When a 40-year-old Adam Oates joined the Anaheim Mighty Ducks in 2002, his teammates ranged from a six-time 30-goal scorer in Paul Kariya, to a fellow veteran in Steve Thomas, to a soft spoken French Canadian goalie in Jean-Sebastien Giguere.

There was also a journeyman forward known as ‘Disco Dan’ Bylsma, who at 32 years of age had never scored more than 17 points in a single NHL season.

While Oates was busy feeding 50-goal scorers Brett Hull and Cam Neely in St. Louis and Boston, Bylsma spent much of the 1990s riding busses with such teams as the Greensboro Monarchs (ECHL), Moncton Hawks (AHL) and Long Beach Ice Dogs (IHL).

Their paths could not have been more different, but Oates and Bylsma had both seen and experienced a whole lot of hockey. Discussing the game in great detail and breaking down upcoming opponents was of mutual interest and a bond was quickly developed between the hockey lifers.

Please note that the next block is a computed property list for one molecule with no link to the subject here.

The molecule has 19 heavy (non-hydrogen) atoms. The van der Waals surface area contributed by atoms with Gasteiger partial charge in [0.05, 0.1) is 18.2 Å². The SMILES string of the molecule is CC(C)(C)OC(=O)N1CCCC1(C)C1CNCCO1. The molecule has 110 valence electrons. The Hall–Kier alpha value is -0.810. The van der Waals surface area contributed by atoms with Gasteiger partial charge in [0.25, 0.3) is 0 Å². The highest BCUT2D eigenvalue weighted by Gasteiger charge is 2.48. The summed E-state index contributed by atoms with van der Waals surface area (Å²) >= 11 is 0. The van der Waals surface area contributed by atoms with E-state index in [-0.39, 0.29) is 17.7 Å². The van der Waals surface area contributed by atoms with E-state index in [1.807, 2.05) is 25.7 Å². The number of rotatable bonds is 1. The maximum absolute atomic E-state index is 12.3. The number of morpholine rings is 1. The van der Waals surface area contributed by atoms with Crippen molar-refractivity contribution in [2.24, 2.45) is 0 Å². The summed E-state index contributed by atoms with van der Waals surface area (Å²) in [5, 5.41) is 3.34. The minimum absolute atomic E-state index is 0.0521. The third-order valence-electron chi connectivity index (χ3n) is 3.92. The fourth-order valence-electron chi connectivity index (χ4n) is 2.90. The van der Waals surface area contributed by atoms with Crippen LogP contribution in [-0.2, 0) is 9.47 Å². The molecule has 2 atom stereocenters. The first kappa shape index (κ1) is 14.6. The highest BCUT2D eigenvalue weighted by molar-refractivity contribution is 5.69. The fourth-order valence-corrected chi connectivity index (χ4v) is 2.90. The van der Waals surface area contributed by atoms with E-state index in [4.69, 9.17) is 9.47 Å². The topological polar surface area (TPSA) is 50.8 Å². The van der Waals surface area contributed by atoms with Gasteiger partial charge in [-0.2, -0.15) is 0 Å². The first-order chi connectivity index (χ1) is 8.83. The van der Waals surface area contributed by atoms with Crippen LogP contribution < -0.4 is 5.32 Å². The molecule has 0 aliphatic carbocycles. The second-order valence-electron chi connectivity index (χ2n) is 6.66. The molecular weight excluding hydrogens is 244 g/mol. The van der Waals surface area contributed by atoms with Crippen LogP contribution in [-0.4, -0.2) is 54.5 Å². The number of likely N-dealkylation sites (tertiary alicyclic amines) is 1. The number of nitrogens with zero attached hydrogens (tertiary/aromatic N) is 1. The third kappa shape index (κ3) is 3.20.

Ten years later, Oates and Bylsma now collect paychecks to analyze and teach the game, and tonight from Pittsburgh’s CONSOL Energy Center, the one-time teammates will meet for the second time in five days as NHL head coaches.
“I'm not surprised to see Adam go down the same road,” said Bylsma, now in his fifth season as head coach of the Pittsburgh Penguins.

“He certainly has the mentality for it. A skilled, highly-skilled player, but kind of a real nuts and bolts coach, a real X and Os guy. I know he's worked real well with power plays the past couple years [as an assistant coach in Tampa Bay and New Jersey]. I'm not surprised to see him over there.”

Bylsma was plenty familiar with Oates’ skill level and on-ice accomplishments when the five-time All-Star joined the Mighty Ducks in 2002, but it was the future Hall-of-Famer’s hockey I.Q. that most impressed the bottom-six forward.
“You don't know exactly what you're going to get from a star player of that caliber when you get to play with him,” Bylsma explained.